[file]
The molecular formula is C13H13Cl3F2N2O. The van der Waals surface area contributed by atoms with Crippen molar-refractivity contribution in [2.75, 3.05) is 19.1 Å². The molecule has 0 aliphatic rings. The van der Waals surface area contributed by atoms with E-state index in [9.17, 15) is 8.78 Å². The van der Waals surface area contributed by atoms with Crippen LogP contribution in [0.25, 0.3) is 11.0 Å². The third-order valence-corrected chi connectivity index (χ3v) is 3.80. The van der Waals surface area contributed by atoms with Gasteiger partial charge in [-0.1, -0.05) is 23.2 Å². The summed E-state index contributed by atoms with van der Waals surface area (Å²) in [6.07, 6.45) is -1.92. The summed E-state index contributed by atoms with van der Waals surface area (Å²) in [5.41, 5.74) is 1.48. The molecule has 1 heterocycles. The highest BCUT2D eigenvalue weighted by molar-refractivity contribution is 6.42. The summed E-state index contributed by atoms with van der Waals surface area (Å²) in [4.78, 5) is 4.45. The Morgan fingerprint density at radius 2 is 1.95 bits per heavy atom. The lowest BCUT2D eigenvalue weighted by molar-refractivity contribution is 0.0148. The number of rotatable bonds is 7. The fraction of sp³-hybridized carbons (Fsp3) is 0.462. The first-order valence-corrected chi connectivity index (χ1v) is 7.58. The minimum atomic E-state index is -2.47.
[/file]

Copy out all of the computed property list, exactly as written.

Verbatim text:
The molecular formula is C13H13Cl3F2N2O. The van der Waals surface area contributed by atoms with Crippen molar-refractivity contribution in [2.75, 3.05) is 19.1 Å². The molecule has 0 aliphatic rings. The van der Waals surface area contributed by atoms with E-state index in [9.17, 15) is 8.78 Å². The van der Waals surface area contributed by atoms with Crippen LogP contribution in [0.25, 0.3) is 11.0 Å². The third-order valence-corrected chi connectivity index (χ3v) is 3.80. The van der Waals surface area contributed by atoms with Gasteiger partial charge in [-0.1, -0.05) is 23.2 Å². The summed E-state index contributed by atoms with van der Waals surface area (Å²) in [6.07, 6.45) is -1.92. The summed E-state index contributed by atoms with van der Waals surface area (Å²) in [5.41, 5.74) is 1.48. The molecule has 1 heterocycles. The highest BCUT2D eigenvalue weighted by molar-refractivity contribution is 6.42. The summed E-state index contributed by atoms with van der Waals surface area (Å²) in [4.78, 5) is 4.45. The Morgan fingerprint density at radius 2 is 1.95 bits per heavy atom. The lowest BCUT2D eigenvalue weighted by molar-refractivity contribution is 0.0148. The number of rotatable bonds is 7. The fraction of sp³-hybridized carbons (Fsp3) is 0.462. The first-order valence-corrected chi connectivity index (χ1v) is 7.58. The minimum atomic E-state index is -2.47.